Then there are applications like Yojimbo, which should provide a way to format text, but don't. Here, the Text Tools let you add The Ruler, a table, etc.
As mentioned, the Text Tools are activated as a contextual menu — using either a right-click or a Ctrl-click — in the field or document you want to edit. The Tools also provide a keyboard shortcut — ^⌥ Y — to pop up the menu. The shortcut is particularly handy in fields (such as those in Interface Builder) that usurp the field’s normal contextual menu.
The MarsThemes Text Tools have only two user options, which you can access from the “Manage tools” item in the Text Tools menu, or from the “Text Tools” item in the application’s menu. The two options are:
- Show more text tools
- Show Manage Tools menu at top.
Selecting the first option adds the following tools to the menu:
- Styles (used for adding a custom style to your personal list)
- A “More Tools” menu, which includes the Capitalize functions, which normally appear in a submenu, as well as access to two handy formatting tools to control inter-letter spacing and baseline setting.
- Access to the Substitutions setting panel.
- A link to open the very handy Special Characters panel.
By default, the Manage Tools menu appears at the bottom of the Text Tools menu, but you can change that.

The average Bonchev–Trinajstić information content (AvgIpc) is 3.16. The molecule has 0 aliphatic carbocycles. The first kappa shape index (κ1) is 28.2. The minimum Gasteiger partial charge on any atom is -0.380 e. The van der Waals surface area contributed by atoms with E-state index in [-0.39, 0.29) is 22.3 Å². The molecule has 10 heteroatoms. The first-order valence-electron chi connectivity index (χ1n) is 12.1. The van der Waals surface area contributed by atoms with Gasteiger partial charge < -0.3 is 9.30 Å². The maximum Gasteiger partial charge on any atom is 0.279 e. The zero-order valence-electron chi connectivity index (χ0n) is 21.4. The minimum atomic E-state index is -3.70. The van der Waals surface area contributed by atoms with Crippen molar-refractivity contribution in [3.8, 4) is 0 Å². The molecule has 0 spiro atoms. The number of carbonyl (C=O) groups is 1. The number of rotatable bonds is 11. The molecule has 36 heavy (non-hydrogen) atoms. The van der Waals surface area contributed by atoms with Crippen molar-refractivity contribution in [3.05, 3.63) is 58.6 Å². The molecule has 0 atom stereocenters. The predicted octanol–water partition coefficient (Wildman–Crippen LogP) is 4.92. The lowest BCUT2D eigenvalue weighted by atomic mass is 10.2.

The Manage Tools menu also includes functions for checking updates, uninstalling, and getting help.
Finally, the Text Tools application is programmed so that it only loads into software that it detects has some kind of editing functionality. There’s no use loading the Text Tools into System Preferences or the Finder, for example. This keeps its overall footprint on your Mac as small as possible.
Text Tools is freeware, so give it a try! Hope you enjoy it as much as I do.
The Text Tools run as a plugin to the Mars Theme Loader (MTL) framework. If you do not have MTL installed, the Text Tools installer will do that for you. If you uninstall the Text Tools, the uninstaller will disable the MTL agent at that time.
There are very few components to the Mars Text Tools:
- The plugin (TTFilter.bundle) located at /Library/Application Support/MarsThemes/plugins, and
- A folder containing this document (as a PDF file) and the Uninstall program. That folder is at /Library/Application Support/MarsThemes/TextTools
To uninstall the Text Tools, open an application where they're active, open the Text Tools menu (easiest way is from the Application's main menu) and select "Uninstall Text Tools." If you have trouble finding an application that's running the Tools, open the folder referenced above and run the UninstallTextTools application.